Khadr's story certainly would make a movie. It would sound like a tempting project for Participant or 2929. Who would play Abdurahman? Perhaps Shia La Beouf. Who would write the spec and shooting scripts?
The last film, "Al Qaeda's New Front", covers the role of radical Islam in Europe, with the Madrid and London incidents. The Madrid 3/11 is shown as photographed by cameras in one of the train stations. Spain withdrew from Iraq in the political aftermath. The failure of European society to assimilate Muslim immigrants is discussed (as in Bruce Bawer's book "While Europe Slept"). The history of Islam, and its success in Spain until mid last millennium, and the reasons for its decline are discussed, as well as the plans for the old caliphate. The radical branch Salafism, whose adherents do not follow all of Muslim rules for dress, is presented. Prosecutors in Europe say they have never seen ideology justify activities like this, at least not since Nazi Germany.
This set of seven programs makes for a colossal documentary film.
Saturday, May 03, 2008
On Friday, May 2, ABC 20/20 presented a one hour documentary narrated by Martin Bashir, “Secrets of the Sistine: Michaelangelo’s Mystery,” about the ceiling frescos in the Sistine Chapel painted by Michelangelo di Lodovico Buonarroti Simoni.
The show had been anticipated by a Nightline preview Thursday. There was some summary of how Michelangelo got the job, and at first resented it as grunt work. The show depicts how physically demanding the painting job was for the artist who otherwise was best known for sculpture, sometimes homoerotic.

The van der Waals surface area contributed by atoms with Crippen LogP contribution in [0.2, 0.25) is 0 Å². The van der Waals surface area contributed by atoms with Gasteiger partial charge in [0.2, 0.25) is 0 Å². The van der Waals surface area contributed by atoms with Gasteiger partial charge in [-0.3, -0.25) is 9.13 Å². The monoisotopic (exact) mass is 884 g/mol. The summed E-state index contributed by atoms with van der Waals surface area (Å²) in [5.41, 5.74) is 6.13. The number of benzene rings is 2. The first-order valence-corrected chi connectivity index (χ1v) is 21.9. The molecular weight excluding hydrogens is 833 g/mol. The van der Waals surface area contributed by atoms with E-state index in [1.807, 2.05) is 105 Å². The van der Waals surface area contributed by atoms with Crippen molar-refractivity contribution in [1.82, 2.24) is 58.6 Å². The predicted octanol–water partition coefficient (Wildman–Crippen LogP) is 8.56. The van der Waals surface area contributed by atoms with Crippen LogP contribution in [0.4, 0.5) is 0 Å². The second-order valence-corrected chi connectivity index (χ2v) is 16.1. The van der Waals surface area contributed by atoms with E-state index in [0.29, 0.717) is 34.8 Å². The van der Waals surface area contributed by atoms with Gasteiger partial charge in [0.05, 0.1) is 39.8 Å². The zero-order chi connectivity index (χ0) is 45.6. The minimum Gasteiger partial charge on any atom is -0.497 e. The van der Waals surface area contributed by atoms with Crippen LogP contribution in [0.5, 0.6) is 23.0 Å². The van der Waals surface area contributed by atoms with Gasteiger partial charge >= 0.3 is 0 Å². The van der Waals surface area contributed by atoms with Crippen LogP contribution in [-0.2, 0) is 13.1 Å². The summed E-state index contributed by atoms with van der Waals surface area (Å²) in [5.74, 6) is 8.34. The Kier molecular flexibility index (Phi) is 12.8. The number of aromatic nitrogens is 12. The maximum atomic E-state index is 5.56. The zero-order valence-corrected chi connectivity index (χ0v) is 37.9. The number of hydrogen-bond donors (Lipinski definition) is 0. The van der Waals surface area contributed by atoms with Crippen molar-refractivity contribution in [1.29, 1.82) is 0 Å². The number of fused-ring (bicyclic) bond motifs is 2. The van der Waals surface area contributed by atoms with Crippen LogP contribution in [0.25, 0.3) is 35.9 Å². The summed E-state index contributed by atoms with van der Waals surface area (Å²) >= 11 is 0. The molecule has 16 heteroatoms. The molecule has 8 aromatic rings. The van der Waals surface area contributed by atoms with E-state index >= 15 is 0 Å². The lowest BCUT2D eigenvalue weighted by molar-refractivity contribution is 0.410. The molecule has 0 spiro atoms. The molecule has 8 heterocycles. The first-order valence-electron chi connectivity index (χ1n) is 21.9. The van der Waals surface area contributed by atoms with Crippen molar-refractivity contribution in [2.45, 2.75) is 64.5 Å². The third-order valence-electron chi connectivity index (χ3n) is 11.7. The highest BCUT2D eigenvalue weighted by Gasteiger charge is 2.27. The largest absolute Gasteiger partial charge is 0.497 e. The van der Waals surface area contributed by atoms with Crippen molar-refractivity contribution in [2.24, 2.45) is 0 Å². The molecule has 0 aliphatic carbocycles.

The documentary examines whether the frescoes incorporated hidden insults aimed at Pope Julius II. But more important was Michaelangelo’s own theology, which accepted the historical origin of Christianity in Judaism and its continuity with Judaism, an idea that the Vatican had been trying to bury in the 16th Century. Michaelangelo felt that the concept naturally derived from the Old Testament stories that he depicted on the ceiling. He felt that Jews could be saved just as Christians, as depicted in his “Circle of the Righteous.” A portion of the frescoes were plainly erotic, and were covered up by the Vatican, but they may be viewed today. The theological concept is that everyone is eventually naked before God at final judgment.
The ABC story is "Forbidden Messages in Famous Frescoes?: What Secrets Might Be Hidden in the Michelangelo's Sistine Chapel Ceiling?," by Ralpj Avellino, Jenna Millman, DAaneil Huyssein and Ali Sargent, link here.